Southern Yellow Pine
- Moderately resistant to decay
- Sapwood is yellowish white, heartwood is reddish brown
- Distinct smell that is shared among most species in the Pinus Genus.
Long Leaf Yellow Pine is in the group of Southern Yellow Pines sharing the hard, dense, and great strength-to-weight ratio. It is most commonly used for construction: poles, joists, piles and roof trusses, as well as sub-flooring and sheathing. Long Leaf Yellow Pine is extremely easy to work with as it works well with most tools.
- Light, straight-grained wood
- Easily worked
- All White Pine ages to a golden yellow color depending on exposure
White Pine is generally a light, straight-grained wood and is easy to work with. It is often used for interior trim, window sashes, door frames, furniture, and cabinets. It also posses excellent durability without shrinking with moisture.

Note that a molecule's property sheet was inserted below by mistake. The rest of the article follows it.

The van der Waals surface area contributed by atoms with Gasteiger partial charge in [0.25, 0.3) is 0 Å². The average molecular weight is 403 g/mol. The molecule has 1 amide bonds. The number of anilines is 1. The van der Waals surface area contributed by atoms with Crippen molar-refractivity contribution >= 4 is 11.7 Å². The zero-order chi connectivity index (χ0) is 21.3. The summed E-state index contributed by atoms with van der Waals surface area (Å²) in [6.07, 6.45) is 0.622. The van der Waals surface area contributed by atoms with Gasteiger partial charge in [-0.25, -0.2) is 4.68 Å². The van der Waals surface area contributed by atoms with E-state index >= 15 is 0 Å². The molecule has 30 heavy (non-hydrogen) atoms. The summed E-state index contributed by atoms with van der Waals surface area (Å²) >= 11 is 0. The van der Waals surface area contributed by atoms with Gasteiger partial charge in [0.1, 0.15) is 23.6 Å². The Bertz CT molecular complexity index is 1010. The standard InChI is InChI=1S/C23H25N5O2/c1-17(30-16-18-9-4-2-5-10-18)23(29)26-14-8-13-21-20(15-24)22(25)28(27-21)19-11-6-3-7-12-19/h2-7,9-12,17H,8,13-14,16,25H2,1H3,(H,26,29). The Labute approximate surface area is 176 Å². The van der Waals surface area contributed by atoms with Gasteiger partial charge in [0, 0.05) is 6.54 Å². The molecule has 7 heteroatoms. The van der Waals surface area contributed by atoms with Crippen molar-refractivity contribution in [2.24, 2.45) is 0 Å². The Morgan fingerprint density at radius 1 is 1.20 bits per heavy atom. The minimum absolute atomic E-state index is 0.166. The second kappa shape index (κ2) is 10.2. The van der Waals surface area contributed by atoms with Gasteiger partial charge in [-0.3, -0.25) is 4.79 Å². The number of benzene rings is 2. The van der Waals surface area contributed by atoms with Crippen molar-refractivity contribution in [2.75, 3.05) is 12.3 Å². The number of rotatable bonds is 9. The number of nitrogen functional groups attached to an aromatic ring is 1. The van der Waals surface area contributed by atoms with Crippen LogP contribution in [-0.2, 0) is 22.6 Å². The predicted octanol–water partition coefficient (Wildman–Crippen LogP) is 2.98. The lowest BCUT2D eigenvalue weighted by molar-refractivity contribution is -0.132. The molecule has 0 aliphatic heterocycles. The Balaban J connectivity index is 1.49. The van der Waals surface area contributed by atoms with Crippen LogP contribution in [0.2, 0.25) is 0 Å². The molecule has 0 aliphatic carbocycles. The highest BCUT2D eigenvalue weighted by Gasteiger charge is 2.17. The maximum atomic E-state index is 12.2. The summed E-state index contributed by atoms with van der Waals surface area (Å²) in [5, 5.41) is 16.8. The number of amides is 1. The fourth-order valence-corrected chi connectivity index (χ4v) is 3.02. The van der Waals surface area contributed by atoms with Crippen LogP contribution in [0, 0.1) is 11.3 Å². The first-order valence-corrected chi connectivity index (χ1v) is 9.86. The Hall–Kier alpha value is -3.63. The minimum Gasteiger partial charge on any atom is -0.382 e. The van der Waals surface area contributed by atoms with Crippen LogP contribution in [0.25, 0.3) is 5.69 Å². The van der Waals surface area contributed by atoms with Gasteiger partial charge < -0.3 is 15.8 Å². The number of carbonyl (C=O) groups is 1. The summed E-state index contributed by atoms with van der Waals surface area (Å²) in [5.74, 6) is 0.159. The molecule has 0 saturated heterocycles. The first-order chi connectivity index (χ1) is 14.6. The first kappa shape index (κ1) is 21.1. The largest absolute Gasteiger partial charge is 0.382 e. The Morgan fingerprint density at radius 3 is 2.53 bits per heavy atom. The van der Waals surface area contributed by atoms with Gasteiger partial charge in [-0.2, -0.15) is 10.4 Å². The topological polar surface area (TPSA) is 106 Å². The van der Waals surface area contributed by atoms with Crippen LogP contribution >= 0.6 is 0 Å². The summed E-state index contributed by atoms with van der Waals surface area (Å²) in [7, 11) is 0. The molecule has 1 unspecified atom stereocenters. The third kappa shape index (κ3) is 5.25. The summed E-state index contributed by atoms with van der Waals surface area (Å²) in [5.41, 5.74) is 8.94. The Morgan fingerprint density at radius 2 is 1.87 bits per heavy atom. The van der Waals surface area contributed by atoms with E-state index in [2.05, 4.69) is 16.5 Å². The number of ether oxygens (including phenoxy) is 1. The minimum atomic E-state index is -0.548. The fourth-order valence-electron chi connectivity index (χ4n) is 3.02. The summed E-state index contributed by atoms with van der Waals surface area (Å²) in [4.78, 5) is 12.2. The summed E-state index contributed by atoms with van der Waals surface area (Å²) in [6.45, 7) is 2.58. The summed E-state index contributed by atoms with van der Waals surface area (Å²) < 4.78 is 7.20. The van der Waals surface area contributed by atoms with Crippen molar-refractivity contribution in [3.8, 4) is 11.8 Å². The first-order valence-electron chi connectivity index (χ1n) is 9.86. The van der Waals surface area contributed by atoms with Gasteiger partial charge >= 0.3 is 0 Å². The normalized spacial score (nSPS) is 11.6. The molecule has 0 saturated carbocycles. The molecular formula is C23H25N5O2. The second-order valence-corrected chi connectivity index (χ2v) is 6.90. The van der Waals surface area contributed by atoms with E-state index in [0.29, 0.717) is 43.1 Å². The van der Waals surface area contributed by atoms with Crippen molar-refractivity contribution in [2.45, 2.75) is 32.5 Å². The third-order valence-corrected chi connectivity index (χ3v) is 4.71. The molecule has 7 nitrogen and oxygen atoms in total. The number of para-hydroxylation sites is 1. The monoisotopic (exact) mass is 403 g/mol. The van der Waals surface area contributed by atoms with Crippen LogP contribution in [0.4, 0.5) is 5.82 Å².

- Has the highest weight-to-strength ratio
- Relatively soft, straight grain
- Exceptional acoustic properties and is used in the construction of pianos, guitars, violins and other musical instruments
Spruce lumber holds a straight grain which produces slow and consistent growth patterns. It is used for structural applications. Spruce's tight-knit fibers allow it to stand up to the elements which makes it perfect for outdoor siding or on decks and balconies.
- Grows harder with age
- Works easily with hand or power tools
- Commonly used in saunas
Hemlock is used for frames, sheathes, and floors. Mills often turn the wood into windows, frame-and-panel doors, moldings, and paneling. Hemlock has great strength and wear-resistance which make it great for ladders and stair components.
- Leader in creating finished wood products
- Naturally rot resistant
- Withstands wear
Black Locust wood is an excellent decking material. It requires little maintenance and can last over 50 years without any decay.